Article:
Edward Leigh MP, Chairman of the Committee, today said:
"The recession is placing the tax system under great stress and HMRC’s efforts to protect tax revenues and recover debt are being undermined by outdated systems.
"As the amount of tax collected drops steeply – in 2008-09, the tax take was some £22 billion lower than in the previous year - the protection of tax revenues has never been more important. But the trend in debt recovery is downwards.
"According to the latest estimate, no less than £11 billion of the nearly £28 billion of tax debt will probably not be collected. HMRC’s efforts to recover debt are being hampered by its systems which do not provide essential information such as a profile of debt across taxes.
"The money needed to upgrade systems would be well spent if it were outweighed by the amount of additional tax recovered.
"The picture on tax credit debt is also highly worrying. Since 2003, when tax credits were introduced, the Department has identified overpayments of £8.4 billion. By the end of March 2009, it had collected £2.7 billion of this debt and written off £1.3 billion.
"But of the £4.4 billion still to be collected, HMRC expects 53 per cent, or £2.3 billion, to remain uncollected. The department must decide by March 2010 exactly how much should be written off and be resolute in pursuing all the tax credits debt remaining on its books.
"Delays in introducing new systems have contributed towards backlogs in processing tax cases and have led to staff resources being diverted at critical times.
"The backlog of 17 million PAYE cases awaiting processing will not start to be cleared until the Department’s new systems are fully operational in April 2010.
"This and other backlogs must be cleared as swiftly as possible so that taxpayers know where they stand and what their liabilities are."
Mr Leigh was speaking as the Committee published its 2nd Report of this Session which, on the basis of evidence from HMRC, examined:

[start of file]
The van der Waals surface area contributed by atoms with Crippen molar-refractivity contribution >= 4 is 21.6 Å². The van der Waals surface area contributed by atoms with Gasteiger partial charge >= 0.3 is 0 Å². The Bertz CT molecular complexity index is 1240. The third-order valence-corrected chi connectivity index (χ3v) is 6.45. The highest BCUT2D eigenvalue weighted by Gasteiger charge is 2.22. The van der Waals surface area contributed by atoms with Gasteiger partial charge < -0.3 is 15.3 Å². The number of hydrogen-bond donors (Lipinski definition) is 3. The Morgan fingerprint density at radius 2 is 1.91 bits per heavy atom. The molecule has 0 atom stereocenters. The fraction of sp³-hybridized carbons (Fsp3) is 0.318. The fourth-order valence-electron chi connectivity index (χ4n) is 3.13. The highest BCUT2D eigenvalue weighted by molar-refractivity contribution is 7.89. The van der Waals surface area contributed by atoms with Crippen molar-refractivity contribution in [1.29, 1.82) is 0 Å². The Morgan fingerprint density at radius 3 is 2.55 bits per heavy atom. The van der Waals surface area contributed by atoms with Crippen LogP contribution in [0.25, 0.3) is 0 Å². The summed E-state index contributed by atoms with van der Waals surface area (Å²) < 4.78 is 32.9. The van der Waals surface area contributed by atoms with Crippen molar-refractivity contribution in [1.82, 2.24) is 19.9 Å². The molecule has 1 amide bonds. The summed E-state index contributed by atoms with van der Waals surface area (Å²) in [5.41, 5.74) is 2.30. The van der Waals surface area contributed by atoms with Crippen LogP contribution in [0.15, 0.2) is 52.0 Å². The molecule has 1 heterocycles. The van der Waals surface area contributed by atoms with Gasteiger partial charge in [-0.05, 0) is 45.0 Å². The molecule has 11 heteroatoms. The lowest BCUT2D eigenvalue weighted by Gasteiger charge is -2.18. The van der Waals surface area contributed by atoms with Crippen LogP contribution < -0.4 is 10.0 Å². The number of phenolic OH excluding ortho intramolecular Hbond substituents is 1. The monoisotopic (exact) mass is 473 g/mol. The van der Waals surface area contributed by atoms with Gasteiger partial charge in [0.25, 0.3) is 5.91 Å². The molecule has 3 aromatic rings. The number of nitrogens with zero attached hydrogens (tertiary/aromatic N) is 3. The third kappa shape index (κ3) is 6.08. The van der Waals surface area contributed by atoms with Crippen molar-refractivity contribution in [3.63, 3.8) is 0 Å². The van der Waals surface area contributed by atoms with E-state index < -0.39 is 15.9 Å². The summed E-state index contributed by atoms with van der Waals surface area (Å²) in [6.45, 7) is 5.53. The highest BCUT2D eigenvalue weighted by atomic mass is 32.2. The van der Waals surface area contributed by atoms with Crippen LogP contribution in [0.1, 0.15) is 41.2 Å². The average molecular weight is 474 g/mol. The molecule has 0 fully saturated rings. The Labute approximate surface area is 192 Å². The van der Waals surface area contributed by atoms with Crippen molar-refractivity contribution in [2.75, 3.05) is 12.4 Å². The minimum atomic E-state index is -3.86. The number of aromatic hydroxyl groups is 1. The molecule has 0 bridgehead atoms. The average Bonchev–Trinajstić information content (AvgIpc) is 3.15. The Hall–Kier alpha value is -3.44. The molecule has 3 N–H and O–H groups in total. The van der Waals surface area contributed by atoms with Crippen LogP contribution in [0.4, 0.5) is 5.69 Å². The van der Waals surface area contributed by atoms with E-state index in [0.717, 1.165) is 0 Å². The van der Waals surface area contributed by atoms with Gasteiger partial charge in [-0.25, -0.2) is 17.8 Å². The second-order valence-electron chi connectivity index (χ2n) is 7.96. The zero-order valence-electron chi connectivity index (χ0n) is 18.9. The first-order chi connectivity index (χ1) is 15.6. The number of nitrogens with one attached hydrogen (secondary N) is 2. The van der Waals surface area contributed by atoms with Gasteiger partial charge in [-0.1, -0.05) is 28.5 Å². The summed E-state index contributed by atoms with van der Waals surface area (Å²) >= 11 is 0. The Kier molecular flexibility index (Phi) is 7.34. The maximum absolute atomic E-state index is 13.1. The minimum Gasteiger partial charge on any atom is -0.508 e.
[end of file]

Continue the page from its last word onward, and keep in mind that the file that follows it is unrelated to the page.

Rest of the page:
- how it is managing tax and tax credit debt
- what it is doing to clear a backlog of PAYE and Corporation Tax settlements
- how it is tackling tax avoidance
- how it is improving the administration of Stamp Duty Land Tax
- how it is seeking to reduce tax credits error and fraud
HMRC (the Department) is the engine room of public spending, collecting the income that finances the majority of services provided by government.
In 2008–09, total taxes and duties collected and receivable were £436 billion, some £22 billion lower than in 2007–08. The £436 billion included £28 billion in tax debtors.
The Department has made a provision for bad and doubtful debts of £11.2 billion, 40 per cent of the total, and £3.3 billion more than in the previous year.
At a time when the public finances are under pressure, protecting tax revenues has never been more important. The recession presents a number of challenges for the Department and places the tax system under a great deal of stress.
Taxpayers looking for support have been given more time to pay their tax liabilities.
But while the Department is working to improve its debt recovery, its efforts are constrained by outdated systems and it has deferred plans to invest in them due to lack of funding. Better systems would help the Department improve tax recovery and reduce losses.
At the same time the Department has to ensure that it counters risks of non-compliance and deals with backlogs of processing from previous years.
Delays in introducing new systems have contributed to processing backlogs and have led to staff resources being diverted at critical times.
The Department cannot now begin to clear the backlog of 17 million PAYE cases until its new systems are fully operational in April 2010.
Delays in introducing new computer systems and the loss of expertise following office closures led the Department to divert staff away from work to test compliance with Stamp Duty Land Tax, increasing the risk of lost revenue from non-compliance.
The absence of information on tax losses through non-compliance and avoidance makes it harder for the Department to analyse risk and to judge how to deploy its resources where they will have most beneficial impact.
It has saved £11 billion in potential tax avoidance since 2005, but does not have an estimate of how much tax has been lost because of avoidance or of the cost of the resources it devotes to tackling avoidance.
In 2007–08 claimant error and fraud resulted in incorrect tax credits payments of between £1.58 billion and £1.84 billion, leading to the qualification of the Comptroller and Auditor General’s opinion on the regularity of tax credits expenditure.
The Department is looking to reduce claimant error by improving the guidance and support it gives to people at the time they need to report changes in their circumstances.
It has a target to reduce claimant error and fraud to not more than five per cent of the value of finalised awards by 2011.